This fall, I acquired an Aranet4 CO2 monitor, with the intention to check ventilation at the dentist’s office, the one place I go where I can’t wear my PAPR. It’s been even more illuminating at home, however, and using it has helped me improve a little.
The documentation with it informed me that a reading in the 400s was typical for outdoor air, and that it was optimal that indoor air be below 1000. During the period of the autumn when we were able to have the house open, we did generally get readings in the 400s or 500s.
We have gas appliances, which produce CO2 in combusting natural gas. Our stove puts off more CO2 than I expected and the furnace less. In my bedroom, two rooms away from the kitchen, the level bumps up to a bit over 1000 cooking a typical meal, but abates effectively over an hour or two; running the oven full tilt for an hour, like to do a pizza on the baking steel, gets well up into the 1400-1500 range in my bedroom and takes some effort to knock down.
Our exhaust setup isn’t the best; we currently have a recirculating range hood. The previous owners of our house remodeled the kitchen, removed the exhaust fan ductwork and replaced that with a over-the-range microwave with one of those terrible little recirculating fans.
We had planned to replace that with a proper exhaust hood but then pandemic, so we have a hood that can be either recirculating or hooked to ductwork, have it set up to do the former and are waiting until we can have someone in to do the ductwork for the latter.
I’ve historically kept my bedroom door closed at night to prevent feline incursions from awakening me. I run an oxygen concentrator in another room at night with the hose running into the bedroom. There’s also an Austin Air Bedroom Machine air purifier running constantly at the lowest setting in my room, but in terms of gases, that only acts on NO2 and doesn’t affect CO2.
Using the Aranet4 to evaluate that setup, I found I was ending up in the 1300s by the end of the night.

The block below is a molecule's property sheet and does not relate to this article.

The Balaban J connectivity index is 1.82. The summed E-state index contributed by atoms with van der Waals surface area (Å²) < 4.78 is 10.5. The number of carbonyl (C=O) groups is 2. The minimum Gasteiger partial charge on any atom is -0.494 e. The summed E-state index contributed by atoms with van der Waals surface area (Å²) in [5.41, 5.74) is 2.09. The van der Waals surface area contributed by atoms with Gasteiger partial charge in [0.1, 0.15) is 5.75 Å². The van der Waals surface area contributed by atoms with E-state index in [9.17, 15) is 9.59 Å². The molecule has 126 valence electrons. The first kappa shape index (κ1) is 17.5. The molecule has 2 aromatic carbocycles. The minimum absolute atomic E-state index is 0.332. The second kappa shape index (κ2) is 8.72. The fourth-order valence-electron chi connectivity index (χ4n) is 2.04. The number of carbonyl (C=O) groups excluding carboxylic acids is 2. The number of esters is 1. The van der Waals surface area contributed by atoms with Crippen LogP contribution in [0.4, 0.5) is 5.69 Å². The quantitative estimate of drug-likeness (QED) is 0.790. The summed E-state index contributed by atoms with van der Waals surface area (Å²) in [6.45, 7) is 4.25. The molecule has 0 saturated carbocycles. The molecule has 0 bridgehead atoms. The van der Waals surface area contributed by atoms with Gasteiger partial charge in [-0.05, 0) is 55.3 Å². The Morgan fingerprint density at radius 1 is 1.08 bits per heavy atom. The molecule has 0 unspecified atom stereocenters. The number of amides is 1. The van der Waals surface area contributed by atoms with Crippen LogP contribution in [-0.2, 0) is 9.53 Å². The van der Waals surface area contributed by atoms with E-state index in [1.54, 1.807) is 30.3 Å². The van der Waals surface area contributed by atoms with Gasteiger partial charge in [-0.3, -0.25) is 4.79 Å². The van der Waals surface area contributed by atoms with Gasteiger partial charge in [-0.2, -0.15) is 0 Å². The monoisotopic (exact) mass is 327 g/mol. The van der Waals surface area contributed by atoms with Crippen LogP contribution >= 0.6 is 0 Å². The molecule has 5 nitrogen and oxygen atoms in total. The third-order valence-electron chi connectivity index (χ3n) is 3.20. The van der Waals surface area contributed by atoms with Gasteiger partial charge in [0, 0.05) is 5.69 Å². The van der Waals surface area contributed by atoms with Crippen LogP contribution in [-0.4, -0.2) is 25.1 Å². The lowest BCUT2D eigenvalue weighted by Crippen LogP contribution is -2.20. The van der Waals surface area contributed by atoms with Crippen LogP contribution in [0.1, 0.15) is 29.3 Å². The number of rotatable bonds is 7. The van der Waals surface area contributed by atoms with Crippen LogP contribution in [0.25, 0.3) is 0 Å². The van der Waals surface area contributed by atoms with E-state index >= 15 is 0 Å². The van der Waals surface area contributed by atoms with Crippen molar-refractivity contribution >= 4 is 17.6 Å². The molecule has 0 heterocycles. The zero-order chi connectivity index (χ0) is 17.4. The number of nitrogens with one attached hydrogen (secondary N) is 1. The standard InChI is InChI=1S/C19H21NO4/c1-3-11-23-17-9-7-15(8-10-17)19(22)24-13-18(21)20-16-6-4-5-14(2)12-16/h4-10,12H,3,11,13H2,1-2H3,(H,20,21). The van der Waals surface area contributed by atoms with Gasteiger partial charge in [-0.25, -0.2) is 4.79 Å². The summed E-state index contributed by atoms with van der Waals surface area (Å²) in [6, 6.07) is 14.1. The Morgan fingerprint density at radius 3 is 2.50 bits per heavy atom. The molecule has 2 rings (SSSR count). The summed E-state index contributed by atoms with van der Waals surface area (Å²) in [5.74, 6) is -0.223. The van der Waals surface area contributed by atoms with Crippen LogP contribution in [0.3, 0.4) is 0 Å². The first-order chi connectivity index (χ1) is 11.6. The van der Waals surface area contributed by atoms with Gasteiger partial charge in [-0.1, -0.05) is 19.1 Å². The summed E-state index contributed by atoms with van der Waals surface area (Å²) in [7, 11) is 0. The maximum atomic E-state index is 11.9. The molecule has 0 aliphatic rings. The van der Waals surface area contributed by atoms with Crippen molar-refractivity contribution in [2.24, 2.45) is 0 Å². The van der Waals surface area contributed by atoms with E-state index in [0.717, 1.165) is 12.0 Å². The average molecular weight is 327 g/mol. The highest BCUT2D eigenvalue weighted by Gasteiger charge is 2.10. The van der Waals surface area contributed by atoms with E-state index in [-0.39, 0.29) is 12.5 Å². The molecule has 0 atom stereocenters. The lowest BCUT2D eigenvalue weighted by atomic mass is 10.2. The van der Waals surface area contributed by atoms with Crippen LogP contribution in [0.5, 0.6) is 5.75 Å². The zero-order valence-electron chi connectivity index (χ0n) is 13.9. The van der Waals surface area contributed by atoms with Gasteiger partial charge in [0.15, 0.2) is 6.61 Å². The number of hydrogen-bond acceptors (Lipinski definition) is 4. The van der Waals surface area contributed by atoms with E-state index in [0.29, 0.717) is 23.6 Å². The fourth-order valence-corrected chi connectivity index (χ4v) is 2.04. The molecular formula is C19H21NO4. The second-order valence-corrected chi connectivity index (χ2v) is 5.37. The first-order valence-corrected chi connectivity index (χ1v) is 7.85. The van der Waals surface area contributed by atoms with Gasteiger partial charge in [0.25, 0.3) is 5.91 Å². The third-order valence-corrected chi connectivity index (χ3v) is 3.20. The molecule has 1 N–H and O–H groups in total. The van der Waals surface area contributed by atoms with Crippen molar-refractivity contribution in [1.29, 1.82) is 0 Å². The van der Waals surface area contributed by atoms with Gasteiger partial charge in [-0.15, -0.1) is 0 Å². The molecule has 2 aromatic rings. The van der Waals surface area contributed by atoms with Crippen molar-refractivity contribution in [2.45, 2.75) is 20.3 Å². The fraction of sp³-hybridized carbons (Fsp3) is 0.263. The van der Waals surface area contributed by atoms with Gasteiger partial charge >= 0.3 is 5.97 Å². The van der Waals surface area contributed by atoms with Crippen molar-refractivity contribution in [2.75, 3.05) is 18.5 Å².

Running the furnace fan to continuously ventilate the room seemed like an easy fix; I wear earplugs at night so the sound is tolerable.
Now when I wake up, after running the furnace fan all night, the level is in the 700s, about where it was at the start of the night.
I have been surprised to find that small change has made a little bit of a difference in my energy levels. And at my degree of debility, a little boost means a lot.
What’s been most interesting is that in that shift, my resting heart rate seems to have landed at a new, higher normal. My normal nighttime reading, not in PEM, used to be 58-59; now it’s more like 63-66.
At first when it was coming back in the high 60s at night, I thought I was just in PEM, and for a bit I definitely was; my heart rate is quite variable based on my respirations, and the worse I’m doing the more it varies in that way. For a while that strong variability was what I was seeing, and I knew it was PEM based on the difficulty of getting my heart rate to settle enough so I could get a reading.
But it’s been a few weeks now, and with readings in the mid-60s most days, I’m pretty convinced now that I’m at a new normal and it aligns with the change in ventilation.
Interesting – without measuring, I cannot sleep without the window open and doors open, only a little bit when it is cold – and I sleep worse when it gets freezing and I have to let the CH running all night. The boiler is in the loft, so nothing gets in the rooms of my bungalow. My cat is quite good, but perhaps once a month she is waking me up. I can live with this.